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Words by Ted Yerzyk
Photos courtesy Walt Herr

Take most people away from their place of employment and there’s a pretty good chance they don’t want to do anything related to their given profession. A few beers, some quality TV time or hacking a bucket of balls at the driving range is a more preferred way of relaxation. After playing nine innings of baseball, you won’t find too many MLBers at the batting cage or hitting balls off of the batting tee. Following a 10-hour day at the race shop or coming off a back-to-back swing, most people involved in the NHRA tour would rather kick back with the remote control or do most anything that doesn’t include the automobile.

There is, however, that rare breed of "car guy" that can’t sniff enough nitro fumes or get enough dirt underneath the fingernails. While not as prominent has his boss, Don "the Snake" Prudhomme, or his driver, two-time champion Larry Dixon, Walt Herr is one of the more visible figures on the NHRA POWERade tour. The spiky-haired, 34-year-old from Tucson, AZ is the clutch specialist for Dixon’s Miller Lite dragster. Herr has worked on Dixon’s rail since 1997 after embarking on his maiden NHRA voyage as a member of Doug Herbert’s team during the 1996 season.

Prior to joining the NHRA tour in the mid-1990’s, Herr owned Walt’s Auto Service in Tucson where he honed his mechanical skills that played a major role in helping Dixon win 30 races and consecutive titles. Winning races means long hours at the drag strip. It also means a little extra play money which Herr used to build his 1969 Chevrolet Camaro over the course of three years.

In November 2001, Herr convinced former teammate Aaron Brooks –- currently the assistant crew chief on Gary Scelzi’s Oakley Hemi Dodge -– to sell his ’69 Camaro for $800. Sounds like a deal, right? Considering it was just a rolling shell with no engine or transmission, Herr had his work cut out if Project 9-second Camaro was ever going to roar to fruition.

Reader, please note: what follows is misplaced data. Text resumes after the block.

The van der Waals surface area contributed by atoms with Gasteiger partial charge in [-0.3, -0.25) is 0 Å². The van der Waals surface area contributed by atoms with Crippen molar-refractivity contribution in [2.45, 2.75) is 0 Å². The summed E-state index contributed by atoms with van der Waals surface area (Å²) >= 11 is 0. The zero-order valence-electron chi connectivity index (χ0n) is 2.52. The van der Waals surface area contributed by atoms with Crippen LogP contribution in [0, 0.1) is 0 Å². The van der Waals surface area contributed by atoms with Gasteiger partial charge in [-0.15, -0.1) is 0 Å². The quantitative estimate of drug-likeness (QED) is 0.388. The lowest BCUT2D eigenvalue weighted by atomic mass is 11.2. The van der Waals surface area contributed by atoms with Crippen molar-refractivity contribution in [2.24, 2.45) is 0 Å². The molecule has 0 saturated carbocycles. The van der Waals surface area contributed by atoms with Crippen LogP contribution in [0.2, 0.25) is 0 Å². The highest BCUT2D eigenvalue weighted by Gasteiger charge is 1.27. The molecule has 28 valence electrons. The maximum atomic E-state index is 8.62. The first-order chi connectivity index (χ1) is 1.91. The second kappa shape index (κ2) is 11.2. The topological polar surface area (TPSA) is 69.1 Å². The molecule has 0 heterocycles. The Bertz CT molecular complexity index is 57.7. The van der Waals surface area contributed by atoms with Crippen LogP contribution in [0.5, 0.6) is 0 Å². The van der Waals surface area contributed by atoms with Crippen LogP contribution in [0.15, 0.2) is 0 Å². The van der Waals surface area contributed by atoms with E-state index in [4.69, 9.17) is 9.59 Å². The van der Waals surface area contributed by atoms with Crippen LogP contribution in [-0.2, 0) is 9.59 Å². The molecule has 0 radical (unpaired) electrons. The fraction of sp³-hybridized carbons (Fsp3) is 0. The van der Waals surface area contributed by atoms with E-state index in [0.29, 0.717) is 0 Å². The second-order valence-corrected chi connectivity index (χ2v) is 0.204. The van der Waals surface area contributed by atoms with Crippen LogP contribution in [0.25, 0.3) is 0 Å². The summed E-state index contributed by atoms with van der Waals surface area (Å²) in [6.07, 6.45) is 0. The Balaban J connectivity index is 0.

After purchasing the roller, Herr shipped the car from California to Indy where it underwent a three-year facelift that would put a smile on even Joan Rivers’ face. The car was stripped before it went to Keith Burgan’s Roo Man Motorsports shop in Brownsburg, IN, where Brooks used his fabrication skills to assist Herr in building an NHRA-certified 7.50-legal roll cage.

“We stripped it down, took off the bumpers and lights and pretty much gutted the car,” Herr said. “We took the glass out and then took the car to Roo Man’s shop. I wanted to make sure the roll cage was certified before we installed it so we didn’t have to backtrack. I’ve had that happen to me before and that’s not fun.”

“Aaron [Brooks] did most of the fabrication work on the roll cage,” Burgan added. “He was working for me on the GM Pro FWD project at the time. We both knew Walt [Herr] from the racing side and he needed a place to work on the car and we had space. As a former crewman myself, I know how hard it is to get a project like this finished when you don’t have the fabrication equipment readily available.”


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